Another look at Lesotho

So the following is the outline of notes that I made for another sermon that I gave at a local Lutheran Church in my area. I had figured out beforehand what the lectionary texts for the week were so that I could try and connect them to what I had experienced in Lesotho. The scripture texts in this outline are those lectionary texts, not just random texts that I chose from the Bible. It was kind of crazy actually that the things I wanted to say about Lesotho fit so well with the text. All of the following are notes from the sermon:

Numbers 11:4-6; 10-16; 24-16 – we need to realize that in the calling that God has for all people, we will not be comfortable just as the Israelites, in their calling, were not comfortable and began to complain in their journey from Egypt to the Promised Land. In many ways and times, I was not comfortable in Lesotho. Uncomfortable things I experienced included:

–  Basin baths and an outhouse for a bathroom

–  Being mocked by students who didn’t understand me in the school where I worked

– Feeling helpless to do anything for the people there because their lives seemed so different

– Living in a five room house with no electricity or running water; no central heating or air conditioning; few of the things I took for granted here at home

– Washing all of my clothes by hand

– Eating boiled cornmeal, heavily cooked green leafy vegetables, and canned meat for most meals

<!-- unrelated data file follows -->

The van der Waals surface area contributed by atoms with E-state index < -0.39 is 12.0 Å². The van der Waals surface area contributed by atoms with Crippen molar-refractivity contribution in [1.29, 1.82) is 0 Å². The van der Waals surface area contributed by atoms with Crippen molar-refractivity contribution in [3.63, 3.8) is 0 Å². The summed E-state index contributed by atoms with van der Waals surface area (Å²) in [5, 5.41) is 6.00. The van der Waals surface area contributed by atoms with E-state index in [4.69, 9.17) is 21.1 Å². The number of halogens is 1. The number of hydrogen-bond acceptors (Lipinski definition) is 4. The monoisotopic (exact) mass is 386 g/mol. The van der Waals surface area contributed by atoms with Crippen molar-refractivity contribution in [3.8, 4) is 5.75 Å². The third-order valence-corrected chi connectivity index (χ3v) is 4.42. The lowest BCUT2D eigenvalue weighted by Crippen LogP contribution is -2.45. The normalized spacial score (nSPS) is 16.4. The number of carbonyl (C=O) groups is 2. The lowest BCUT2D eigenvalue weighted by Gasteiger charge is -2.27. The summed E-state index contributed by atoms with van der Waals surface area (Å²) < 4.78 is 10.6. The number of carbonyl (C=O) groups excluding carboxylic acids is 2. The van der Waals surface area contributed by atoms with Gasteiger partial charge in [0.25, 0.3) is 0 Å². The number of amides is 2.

– Going to church for over 3 hours sometimes or just walking an hour to get to a nearby village.

Just because I say these things does not mean that you have to travel across the world to feel uncomfortable though. Daily living following the way of Jesus can involve many uncomfortable experiences no matter where you are living.

James 5:13-20 – God is calling everyone to follow His ways, so often, a community of people will develop around you as you seek to live out God’s kingdom; in Lesotho, I saw this community in:

–  Church every Sunday morning from 11 to 1ish pm

–  Prayer every evening with my host family before we went to bed

–  The hospitality that was shown to all guests no matter when or how they arrived

–  That all children are everyone’s children because there isn’t much of a government social structure to support the weakest of society.

–  Visitors coming to your home to pray and sing a few songs in the event of the death of a family member or loved one

–  The help in burying the dead at a funeral as well as people speaking about the loved one at the funeral

–  The slow pace of life contained by walking, fetching water, washing dishes, cooking from scratch, staying at home, farming with a hoe, and possessing few amenities.

Mark 9:38-50– while I may have thought that some of the Basotho beliefs were not congruent with my own faith, that incongruence does not mean that God is not working in mighty ways or has already worked in mighty ways there. How often do we in our small towns and small lives get caught up in our differences rather than our similarities? Are we all trying to follow Jesus?

Jesus says that we should gouge our eyes out and cut our hands off if they cause us to sin. God calls us to a radical lifestyle that sometimes calls for radical responses to sin, suffering, and injustice. Going to Lesotho was radical for me in more ways than I can count.

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~ by randallkoehler on December 14, 2012.

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